When ‘Suspicious Minds’ came out in September, it had a surprise on it, because after Chips turned over the master tapes to RCA, somebody took ‘Suspicious Minds’ back to Nashville or to California and remixed it.  They put all these other voices on it and went back to that Nashville crap.  And then they stuck a phony fade-and-bump ending on it, where it drops down and then pops back up.  Not only was the false-ending not the record that Chips Moman had produced, but it proved to be a problem that radio jocks would have to deal with.  This had a potential to reduce the all-important radio plays.  At a full four and a half minutes, the final version of ‘Suspicious Minds’ was also nearly twice as long many of Elvis previous top ten hits.

Bill Gavin had a big industry newsletter the Gavin Report, he was a highly respected radio and records publisher and they were giving Chips an award for producer of the year.  At the end of the ceremony, Bill asked Chips, why in the world did he put that fade and bump on the end of ‘Suspicious Minds, because a lot of program directors and disc jockeys almost didn’t play that record as it messed up their timing.  Chips didn’t like that it was put on there without his knowledge.  He never would have done it himself.  Marty Lacker felt that fade and bump was not meant for a record, it’s meant for stage and it almost killed that record.

It didn’t though, as ‘Suspicious Minds’ entered Billboard’s “Hot 100” at #77 on September 13, 1969 and 5 weeks later, it was in the top 10, and on November 11 it pushed aside The Temptation’s ‘I Can’t Get Next to You’ taking over the top spot on the chart.  It was only at #1 for one week, but it completed Elvis’s return to relevance in pop music that had begun with his TV “Comeback Special” almost a year before.  The song is about a dysfunctional relationship, and various feelings of mistrust within it, and how the couple need to move on in order to survive.  When Mark James wrote this song, he was married to his first wife, but at this time he still had feelings for his childhood sweetheart, who was also married.  James’s wife became suspicious of his feelings to the other woman, and James felt it was a tricky time as all three of them were caught in this trap and since he loved his wife, he could not just walk out on her.  Her suspicious mind was telling her not to believe her husband because she is jealous, when his old friend stopped by to see him.  He breaks down crying and feels like their relationship can’t go on and they will never be able to build their dreams together.  He asks her to let their love survive and not let a good thing die.  He offers to dry the tears from her eyes and assures her that he has never lied to her.  In the original version, James sang the lead vocals, with backing by the Holladay Sisters.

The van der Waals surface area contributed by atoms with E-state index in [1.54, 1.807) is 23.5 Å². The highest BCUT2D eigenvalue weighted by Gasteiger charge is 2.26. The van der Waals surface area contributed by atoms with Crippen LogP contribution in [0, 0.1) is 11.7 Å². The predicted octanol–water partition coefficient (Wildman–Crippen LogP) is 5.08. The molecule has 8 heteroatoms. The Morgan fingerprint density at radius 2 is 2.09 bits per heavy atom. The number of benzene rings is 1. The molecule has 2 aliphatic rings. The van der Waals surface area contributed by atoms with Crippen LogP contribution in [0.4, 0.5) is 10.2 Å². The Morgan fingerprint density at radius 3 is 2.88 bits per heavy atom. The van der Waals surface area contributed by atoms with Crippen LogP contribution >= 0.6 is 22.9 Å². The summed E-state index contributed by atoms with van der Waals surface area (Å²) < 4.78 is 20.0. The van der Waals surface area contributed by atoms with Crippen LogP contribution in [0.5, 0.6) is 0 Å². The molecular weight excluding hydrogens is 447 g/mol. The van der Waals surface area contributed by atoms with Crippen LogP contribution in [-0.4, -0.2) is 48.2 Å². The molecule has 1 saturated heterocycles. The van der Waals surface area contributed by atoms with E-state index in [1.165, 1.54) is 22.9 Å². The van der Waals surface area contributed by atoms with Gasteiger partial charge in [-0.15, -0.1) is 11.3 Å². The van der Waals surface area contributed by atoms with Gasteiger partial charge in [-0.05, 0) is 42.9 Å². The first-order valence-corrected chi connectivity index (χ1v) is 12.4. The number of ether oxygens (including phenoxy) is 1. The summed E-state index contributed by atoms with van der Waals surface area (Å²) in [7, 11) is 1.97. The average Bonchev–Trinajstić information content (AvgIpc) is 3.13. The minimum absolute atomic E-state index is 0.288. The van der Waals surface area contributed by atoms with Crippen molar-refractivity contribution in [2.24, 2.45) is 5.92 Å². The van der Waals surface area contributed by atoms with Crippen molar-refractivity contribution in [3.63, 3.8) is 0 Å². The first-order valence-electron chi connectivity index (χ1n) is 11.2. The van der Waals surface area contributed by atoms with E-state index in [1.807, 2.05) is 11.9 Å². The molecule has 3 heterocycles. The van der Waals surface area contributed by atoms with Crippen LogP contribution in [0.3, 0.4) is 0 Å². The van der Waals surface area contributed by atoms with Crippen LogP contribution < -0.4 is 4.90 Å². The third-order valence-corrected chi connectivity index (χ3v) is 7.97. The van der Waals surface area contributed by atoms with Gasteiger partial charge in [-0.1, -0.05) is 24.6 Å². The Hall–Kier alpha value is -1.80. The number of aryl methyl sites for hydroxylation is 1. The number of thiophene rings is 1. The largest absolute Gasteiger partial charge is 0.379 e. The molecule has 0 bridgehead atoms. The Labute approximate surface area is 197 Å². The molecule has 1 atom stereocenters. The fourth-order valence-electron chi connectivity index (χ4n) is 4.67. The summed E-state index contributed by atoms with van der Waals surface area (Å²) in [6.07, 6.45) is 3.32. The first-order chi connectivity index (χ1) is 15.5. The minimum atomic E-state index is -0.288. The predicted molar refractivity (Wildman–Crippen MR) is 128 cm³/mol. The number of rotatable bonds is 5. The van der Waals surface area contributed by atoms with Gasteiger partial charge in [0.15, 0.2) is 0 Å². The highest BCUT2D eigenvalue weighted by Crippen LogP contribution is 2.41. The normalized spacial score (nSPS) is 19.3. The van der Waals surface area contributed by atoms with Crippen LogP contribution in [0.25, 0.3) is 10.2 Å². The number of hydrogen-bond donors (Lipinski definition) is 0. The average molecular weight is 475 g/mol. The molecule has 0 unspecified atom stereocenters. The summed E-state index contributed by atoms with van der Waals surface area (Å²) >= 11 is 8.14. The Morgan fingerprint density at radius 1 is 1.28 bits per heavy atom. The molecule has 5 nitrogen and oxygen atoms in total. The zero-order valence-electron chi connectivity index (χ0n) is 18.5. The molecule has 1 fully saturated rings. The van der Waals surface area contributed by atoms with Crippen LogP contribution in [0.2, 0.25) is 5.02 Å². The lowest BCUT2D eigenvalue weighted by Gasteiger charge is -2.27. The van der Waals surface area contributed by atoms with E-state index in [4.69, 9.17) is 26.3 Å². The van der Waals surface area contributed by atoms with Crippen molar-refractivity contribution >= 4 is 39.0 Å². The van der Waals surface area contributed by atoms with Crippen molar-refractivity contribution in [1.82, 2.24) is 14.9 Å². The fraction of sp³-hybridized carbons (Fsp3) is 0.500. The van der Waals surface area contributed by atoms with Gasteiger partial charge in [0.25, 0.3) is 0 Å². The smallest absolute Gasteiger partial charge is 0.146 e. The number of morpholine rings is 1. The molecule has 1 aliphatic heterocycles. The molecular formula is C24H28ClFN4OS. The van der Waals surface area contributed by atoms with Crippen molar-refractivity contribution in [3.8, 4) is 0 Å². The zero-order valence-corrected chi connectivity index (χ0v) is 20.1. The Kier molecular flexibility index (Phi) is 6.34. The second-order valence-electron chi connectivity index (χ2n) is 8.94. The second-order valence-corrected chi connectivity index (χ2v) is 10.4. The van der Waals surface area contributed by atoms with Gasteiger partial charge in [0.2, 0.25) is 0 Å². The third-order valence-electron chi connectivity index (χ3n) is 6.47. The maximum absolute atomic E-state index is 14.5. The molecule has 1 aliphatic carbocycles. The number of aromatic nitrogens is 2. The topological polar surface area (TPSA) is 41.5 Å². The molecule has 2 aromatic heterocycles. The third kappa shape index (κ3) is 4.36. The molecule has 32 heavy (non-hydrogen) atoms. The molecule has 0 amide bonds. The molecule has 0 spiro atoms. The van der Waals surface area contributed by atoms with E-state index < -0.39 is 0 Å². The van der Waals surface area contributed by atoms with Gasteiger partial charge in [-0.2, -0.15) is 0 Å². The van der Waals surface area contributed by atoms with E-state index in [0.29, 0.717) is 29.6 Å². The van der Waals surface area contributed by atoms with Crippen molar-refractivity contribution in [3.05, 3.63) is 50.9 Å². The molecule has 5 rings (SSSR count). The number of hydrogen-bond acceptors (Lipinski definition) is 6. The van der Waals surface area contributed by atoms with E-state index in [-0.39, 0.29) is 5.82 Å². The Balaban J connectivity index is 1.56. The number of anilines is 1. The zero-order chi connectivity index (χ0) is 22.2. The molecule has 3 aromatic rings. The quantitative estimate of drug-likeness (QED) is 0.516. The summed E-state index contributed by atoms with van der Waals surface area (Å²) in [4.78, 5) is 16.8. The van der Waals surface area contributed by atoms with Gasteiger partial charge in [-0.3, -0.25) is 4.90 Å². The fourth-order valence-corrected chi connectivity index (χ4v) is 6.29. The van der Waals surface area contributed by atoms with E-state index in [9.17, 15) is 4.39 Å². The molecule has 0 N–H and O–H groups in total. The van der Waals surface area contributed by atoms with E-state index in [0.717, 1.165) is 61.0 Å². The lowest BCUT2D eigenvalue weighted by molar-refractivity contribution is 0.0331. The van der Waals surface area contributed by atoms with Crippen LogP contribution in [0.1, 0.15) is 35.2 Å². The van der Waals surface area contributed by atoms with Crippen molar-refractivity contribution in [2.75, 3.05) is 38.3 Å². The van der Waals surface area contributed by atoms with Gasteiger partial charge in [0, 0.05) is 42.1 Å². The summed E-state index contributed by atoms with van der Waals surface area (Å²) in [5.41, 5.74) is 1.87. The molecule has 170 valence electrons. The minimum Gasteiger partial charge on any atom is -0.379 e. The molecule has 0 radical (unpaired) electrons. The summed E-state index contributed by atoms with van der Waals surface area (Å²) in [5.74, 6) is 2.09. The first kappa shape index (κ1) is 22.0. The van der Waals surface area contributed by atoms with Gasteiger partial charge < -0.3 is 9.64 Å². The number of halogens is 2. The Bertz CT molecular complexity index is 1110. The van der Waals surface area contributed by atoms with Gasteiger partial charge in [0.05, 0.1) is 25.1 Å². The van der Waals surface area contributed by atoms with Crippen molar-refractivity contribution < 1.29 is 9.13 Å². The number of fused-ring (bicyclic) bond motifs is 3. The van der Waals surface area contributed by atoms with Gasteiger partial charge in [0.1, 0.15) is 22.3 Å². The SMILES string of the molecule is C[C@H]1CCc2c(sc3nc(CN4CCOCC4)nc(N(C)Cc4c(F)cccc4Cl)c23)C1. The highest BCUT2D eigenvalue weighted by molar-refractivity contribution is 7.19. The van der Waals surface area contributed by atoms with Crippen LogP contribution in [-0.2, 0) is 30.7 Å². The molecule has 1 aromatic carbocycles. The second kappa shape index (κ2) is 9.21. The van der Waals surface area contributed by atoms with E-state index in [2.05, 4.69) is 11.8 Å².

‘Suspicious Minds’ was recorded on January 22, 1969 at American Sound Studio, in Memphis.  Elvis Presley sang lead vocals and played guitar and piano.  Tommy Cogbill on bass, Mike Leech was also on bass, John Hughey played pedal steel guitar, Reggie Young was on guitar, Bobby Emmons played organ, Ronnie Milsap played piano, Bobby Wood played piano, Ed Hollis was on harmonica, and Gene Chrisman was on drums.  The musical duo of saxophonist Andrew Love and trumpeter Wayne Jackson known as The Memphis Horns also played om this song.  Background vocals were done by Mildred Kirkham, Sonja Montgomery and Hurshel Wiginton along with a group of girls who called themselves Southern Comfort.  Southern Comfort consisted of group founder and leader Jeanie Green, along with the sisters Mary and Ginger Holladay, Donna Jean Thatcher Godchaux McKay, and Susan Coleman Pilkington.  The group broke and when their separate ways somewhere around 1974.  The Holiday sisters stayed on and continued to record with Elvis up until his death in 1977.  Donna went on to marry Keith Godchaux in 1970 and she became a member of The Grateful Dead from 1972 to 1979.